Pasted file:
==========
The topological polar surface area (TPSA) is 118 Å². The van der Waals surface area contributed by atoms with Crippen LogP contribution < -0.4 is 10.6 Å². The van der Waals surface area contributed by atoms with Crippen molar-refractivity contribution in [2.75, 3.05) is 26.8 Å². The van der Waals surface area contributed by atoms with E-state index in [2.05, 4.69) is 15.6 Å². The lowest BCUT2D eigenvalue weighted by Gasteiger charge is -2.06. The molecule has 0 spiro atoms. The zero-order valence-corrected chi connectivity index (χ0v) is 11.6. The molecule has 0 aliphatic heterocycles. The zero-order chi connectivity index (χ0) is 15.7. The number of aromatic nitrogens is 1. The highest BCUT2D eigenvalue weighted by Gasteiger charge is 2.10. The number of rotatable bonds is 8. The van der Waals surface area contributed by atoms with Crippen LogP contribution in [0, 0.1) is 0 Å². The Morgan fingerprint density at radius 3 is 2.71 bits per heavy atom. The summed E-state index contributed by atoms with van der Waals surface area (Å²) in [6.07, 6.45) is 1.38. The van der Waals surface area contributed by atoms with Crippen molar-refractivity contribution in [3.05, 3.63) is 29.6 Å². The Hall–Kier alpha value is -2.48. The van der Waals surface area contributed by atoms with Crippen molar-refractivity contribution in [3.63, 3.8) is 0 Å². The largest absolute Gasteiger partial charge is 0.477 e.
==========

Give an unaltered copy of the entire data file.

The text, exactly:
The topological polar surface area (TPSA) is 118 Å². The van der Waals surface area contributed by atoms with Crippen LogP contribution < -0.4 is 10.6 Å². The van der Waals surface area contributed by atoms with Crippen molar-refractivity contribution in [2.75, 3.05) is 26.8 Å². The van der Waals surface area contributed by atoms with E-state index in [2.05, 4.69) is 15.6 Å². The lowest BCUT2D eigenvalue weighted by Gasteiger charge is -2.06. The molecule has 0 spiro atoms. The zero-order valence-corrected chi connectivity index (χ0v) is 11.6. The molecule has 0 aliphatic heterocycles. The zero-order chi connectivity index (χ0) is 15.7. The number of aromatic nitrogens is 1. The highest BCUT2D eigenvalue weighted by Gasteiger charge is 2.10. The number of rotatable bonds is 8. The van der Waals surface area contributed by atoms with Crippen LogP contribution in [0, 0.1) is 0 Å². The Morgan fingerprint density at radius 3 is 2.71 bits per heavy atom. The summed E-state index contributed by atoms with van der Waals surface area (Å²) in [6.07, 6.45) is 1.38. The van der Waals surface area contributed by atoms with Crippen molar-refractivity contribution in [3.05, 3.63) is 29.6 Å². The Hall–Kier alpha value is -2.48. The van der Waals surface area contributed by atoms with Crippen molar-refractivity contribution in [3.63, 3.8) is 0 Å². The largest absolute Gasteiger partial charge is 0.477 e.